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Digital preservation in National Historical Park

National Parks Service architect Jeremy Mauro operates a machine to digitally scan totem poles in Sitka's National Historical Park.

National Parks Service architect Jeremy Mauro operates a machine to digitally scan totem poles in Sitka’s National Historical Park. (KCAW photo/Erik Neumann)

While the totem pole is one of the most recognizable forms of outdoor art in Alaska, it’s also one of the least permanent. At Sitka National Historical Park, many of the original totems have been re-carved, which, until recently, has been the only way to preserve this art form.

Now, museum professionals are starting to use computer technology to make digital copies of totems. The virtual carvings won’t ever stand silently beside a forested trail, obviously, but they will also never deteriorate. KCAW’s Erik Neumann met with National Park Service architects over the weekend as they scanned one of Sitka’s important totems.

“I’m an architect with the National Parks Service out of Washington DC. I work for a program called Heritage Documentation Programs,” said Mark Schara. He works at the Library of Congress.

Schara and his team visited Sitka from Washington, D.C. They were here as part of a program to document the totem poles in Sitka National Historical Park. But the tools used for this project were very different from the chisels and adzes used to carve the totems in the first place.

“We’re doing mostly what’s called 3D laser scanning,” he said, “which shoots a laser at the object. In fact it shoots about 50,000 points a second.”

The scanner Schara is talking about is a device that will create 3-dimensional images of the totem poles for the park’s visitor center and website. When they’re done, they’ll have incredibly accurate pictures of the totems for future maintenance by the park and for the Library of Congress, which will get a set of architectural drawings for their permanent collection.

Schara says he was sent to Alaska because these totems are unique.

“Actually I work out of Washington, but I work in National Parks all across the country and I think this is a unique resource. From my personal experience an amazing place and the totem poles are simply amazing objects, so I’m sure the Library of Congress is going to be really excited to have this as part of the record.”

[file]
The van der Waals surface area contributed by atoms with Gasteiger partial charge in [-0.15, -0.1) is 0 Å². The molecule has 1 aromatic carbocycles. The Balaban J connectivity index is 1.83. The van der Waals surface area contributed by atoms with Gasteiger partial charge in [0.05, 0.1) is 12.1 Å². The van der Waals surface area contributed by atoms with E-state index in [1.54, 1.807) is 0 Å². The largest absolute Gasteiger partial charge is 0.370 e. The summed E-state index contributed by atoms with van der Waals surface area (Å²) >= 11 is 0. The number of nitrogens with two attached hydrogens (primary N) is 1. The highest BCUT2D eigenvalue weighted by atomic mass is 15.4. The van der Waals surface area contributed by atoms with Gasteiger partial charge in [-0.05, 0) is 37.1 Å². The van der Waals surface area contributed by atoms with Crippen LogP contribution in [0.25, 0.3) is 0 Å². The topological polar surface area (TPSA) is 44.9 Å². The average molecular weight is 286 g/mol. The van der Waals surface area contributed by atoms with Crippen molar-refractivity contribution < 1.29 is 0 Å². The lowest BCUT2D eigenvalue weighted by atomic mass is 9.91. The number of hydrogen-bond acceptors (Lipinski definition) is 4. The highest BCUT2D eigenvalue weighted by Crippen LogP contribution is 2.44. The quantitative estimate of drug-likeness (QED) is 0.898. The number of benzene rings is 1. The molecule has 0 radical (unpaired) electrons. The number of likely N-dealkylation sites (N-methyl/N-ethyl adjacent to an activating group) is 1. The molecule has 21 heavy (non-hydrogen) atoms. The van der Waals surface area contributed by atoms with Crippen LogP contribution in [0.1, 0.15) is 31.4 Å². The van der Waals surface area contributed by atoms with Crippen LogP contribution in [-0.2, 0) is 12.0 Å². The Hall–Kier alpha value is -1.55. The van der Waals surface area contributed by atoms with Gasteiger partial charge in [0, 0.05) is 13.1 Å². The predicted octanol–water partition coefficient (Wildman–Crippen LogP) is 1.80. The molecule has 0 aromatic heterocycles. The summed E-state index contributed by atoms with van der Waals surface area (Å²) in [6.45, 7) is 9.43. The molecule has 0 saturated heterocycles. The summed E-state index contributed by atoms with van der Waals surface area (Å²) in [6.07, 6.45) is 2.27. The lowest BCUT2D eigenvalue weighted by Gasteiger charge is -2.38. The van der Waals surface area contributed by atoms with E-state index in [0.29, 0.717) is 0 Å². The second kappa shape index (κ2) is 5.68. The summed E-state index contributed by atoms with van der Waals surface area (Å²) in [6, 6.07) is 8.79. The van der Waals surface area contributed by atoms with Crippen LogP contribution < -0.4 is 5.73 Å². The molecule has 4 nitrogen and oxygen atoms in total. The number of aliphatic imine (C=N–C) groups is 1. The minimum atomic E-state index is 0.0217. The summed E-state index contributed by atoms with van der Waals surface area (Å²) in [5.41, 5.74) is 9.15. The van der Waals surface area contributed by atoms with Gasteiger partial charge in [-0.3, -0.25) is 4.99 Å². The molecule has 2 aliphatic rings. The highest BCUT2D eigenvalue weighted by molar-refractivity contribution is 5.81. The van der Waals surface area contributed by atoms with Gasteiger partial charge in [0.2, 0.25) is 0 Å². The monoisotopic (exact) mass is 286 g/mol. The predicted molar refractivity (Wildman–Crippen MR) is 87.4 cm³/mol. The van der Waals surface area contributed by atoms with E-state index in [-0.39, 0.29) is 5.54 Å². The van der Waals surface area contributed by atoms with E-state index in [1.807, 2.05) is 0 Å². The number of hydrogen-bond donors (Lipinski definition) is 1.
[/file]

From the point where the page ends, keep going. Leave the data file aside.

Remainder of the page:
To scan all the way up the totem poles, Schara stands on a mechanical lift that raises him and the camera up in the air. The camera is mounted on a tripod and is about the size of a mailbox. As it slowly spins around it records literally millions of points of information in what Schara calls a point cloud. Then, he takes a series of panoramic photographs that are layered on top and get plotted on those points.

The end result: something like a Google Map version of the totem poles.

They’re still experimenting with exactly what it’ll look like, but he describes a “fly-through” where viewers will be able to see all the parts of the carving up close. But he says, the technology is still new and for this project they’re using it in a different way.

“I’m not aware of anything specifically like this. Traditionally we do buildings, but the totems are so sculptural, they’re hard to capture in traditional drawings and it’s only with the advent of this new technology that we’ve been able to capture objects like this.”

“I’ll be honest; this project is a little bit experimental for us too.”

Over the weekend, Schara and his team documented 11 of the 19 totem poles in the park. They’ll be back next weekend to finish the remaining eight. The visitor center hopes to have interpretation from this project available in the fall.

More information on the digital preservation can be found on the Sitka National Historical Park website.


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